Physical Fitness and Academic Success
Many parents are worried that extra curricular activities such as sports will have a negative effect on their children’s academic success. They worry that taking time away from studying will cause their grades to suffer. While that may be true in some instances, a recent study has proven just the opposite.
In an article from the New York Times, Gretchen Reynolds writes:
Children who are physically fit absorb and retain new information more effectively than children who are out of shape, a new study finds, raising timely questions about the wisdom of slashing physical education programs at schools.
Parents and exercise scientists (who, not infrequently, are the same people) have known for a long time that physical activity helps young people to settle and pay attention in school or at home, with salutary effects on academic performance. A representative study, presented in May at the American College of Sports Medicine, found that fourth- and fifth-grade students who ran around and otherwise exercised vigorously for at least 10 minutes before a math test scored higher than children who had sat quietly before the exam.
More generally, in a large-scale study of almost 12,000 Nebraska schoolchildren published in August in The Journal of Pediatrics, researchers compiled each child’s physical fitness, as measured by a timed run, body mass index and academic achievement in English and math, based on the state’s standardized test scores. Better fitness proved to be linked to significantly higher achievement scores, while, interestingly, body size had almost no role. Students who were overweight but relatively fit had higher test scores than lighter, less-fit children.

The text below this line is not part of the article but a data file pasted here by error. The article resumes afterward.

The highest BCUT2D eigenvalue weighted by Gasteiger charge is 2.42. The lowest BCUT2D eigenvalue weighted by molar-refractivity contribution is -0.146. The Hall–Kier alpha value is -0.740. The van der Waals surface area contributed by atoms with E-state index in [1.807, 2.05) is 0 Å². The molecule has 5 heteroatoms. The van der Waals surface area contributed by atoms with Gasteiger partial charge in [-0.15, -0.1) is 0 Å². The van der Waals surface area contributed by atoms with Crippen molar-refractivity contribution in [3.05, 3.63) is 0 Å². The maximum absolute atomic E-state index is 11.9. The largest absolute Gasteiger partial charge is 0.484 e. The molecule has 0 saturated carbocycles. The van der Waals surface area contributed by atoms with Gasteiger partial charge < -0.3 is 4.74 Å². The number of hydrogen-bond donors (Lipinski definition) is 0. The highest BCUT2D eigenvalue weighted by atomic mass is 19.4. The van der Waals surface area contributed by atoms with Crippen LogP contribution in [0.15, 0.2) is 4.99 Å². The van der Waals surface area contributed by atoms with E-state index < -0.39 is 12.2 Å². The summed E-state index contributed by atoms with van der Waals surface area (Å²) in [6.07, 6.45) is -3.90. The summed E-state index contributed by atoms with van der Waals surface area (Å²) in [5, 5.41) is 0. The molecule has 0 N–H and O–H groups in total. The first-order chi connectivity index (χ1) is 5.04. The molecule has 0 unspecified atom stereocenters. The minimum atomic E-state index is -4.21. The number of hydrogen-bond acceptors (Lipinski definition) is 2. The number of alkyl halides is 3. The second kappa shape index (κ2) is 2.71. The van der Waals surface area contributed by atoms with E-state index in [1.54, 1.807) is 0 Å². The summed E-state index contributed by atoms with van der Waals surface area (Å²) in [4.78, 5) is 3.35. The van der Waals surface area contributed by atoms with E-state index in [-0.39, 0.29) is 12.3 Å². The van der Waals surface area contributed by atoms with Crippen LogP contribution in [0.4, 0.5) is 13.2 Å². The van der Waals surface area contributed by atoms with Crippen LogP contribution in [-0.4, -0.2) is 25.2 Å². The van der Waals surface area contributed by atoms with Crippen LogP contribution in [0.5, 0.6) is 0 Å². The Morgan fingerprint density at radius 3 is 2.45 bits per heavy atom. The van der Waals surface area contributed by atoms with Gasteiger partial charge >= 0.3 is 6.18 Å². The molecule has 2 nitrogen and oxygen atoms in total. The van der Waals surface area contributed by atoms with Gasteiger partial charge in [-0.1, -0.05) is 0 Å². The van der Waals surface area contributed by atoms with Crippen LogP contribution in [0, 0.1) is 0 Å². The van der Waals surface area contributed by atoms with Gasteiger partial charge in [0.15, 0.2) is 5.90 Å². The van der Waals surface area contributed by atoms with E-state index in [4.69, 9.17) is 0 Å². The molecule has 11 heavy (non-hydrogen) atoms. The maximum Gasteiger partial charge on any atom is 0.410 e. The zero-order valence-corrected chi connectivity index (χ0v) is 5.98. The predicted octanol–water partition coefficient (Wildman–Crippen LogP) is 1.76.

To date, however, no study specifically had examined whether and in what ways physical fitness might affect how children learn. So researchers at the University of Illinois at Urbana-Champaign recently stepped into that breach, recruiting a group of local 9- and 10-year-old boys and girls, testing their aerobic fitness on a treadmill, and then asking 24 of the most fit and 24 of the least fit to come into the exercise physiology lab and work on some difficult memorization tasks.
Learning is, of course, a complex process, involving not only the taking in and storing of new information in the form of memories, a process known as encoding, but also recalling that information later. Information that cannot be recalled has not really been learned.
Earlier studies of children’s learning styles have shown that most learn more readily if they are tested on material while they are in the process of learning it. In effect, if they are quizzed while memorizing, they remember more easily. Straight memorization, without intermittent reinforcement during the process, is tougher, although it is also how most children study.
In this case, the researchers opted to use both approaches to learning, by providing their young volunteers with iPads onto which several maps of imaginary lands had been loaded. The maps were demarcated into regions, each with a four-letter name. During one learning session, the children were shown these names in place for six seconds. The names then appeared on the map in their correct position six additional times while children stared at and tried to memorize them.
In a separate learning session, region names appeared on a different map in their proper location, then moved to the margins of the map. The children were asked to tap on a name and match it with the correct region, providing in-session testing as they memorized.
A day later, all of the children returned to the lab and were asked to correctly label the various maps’ regions.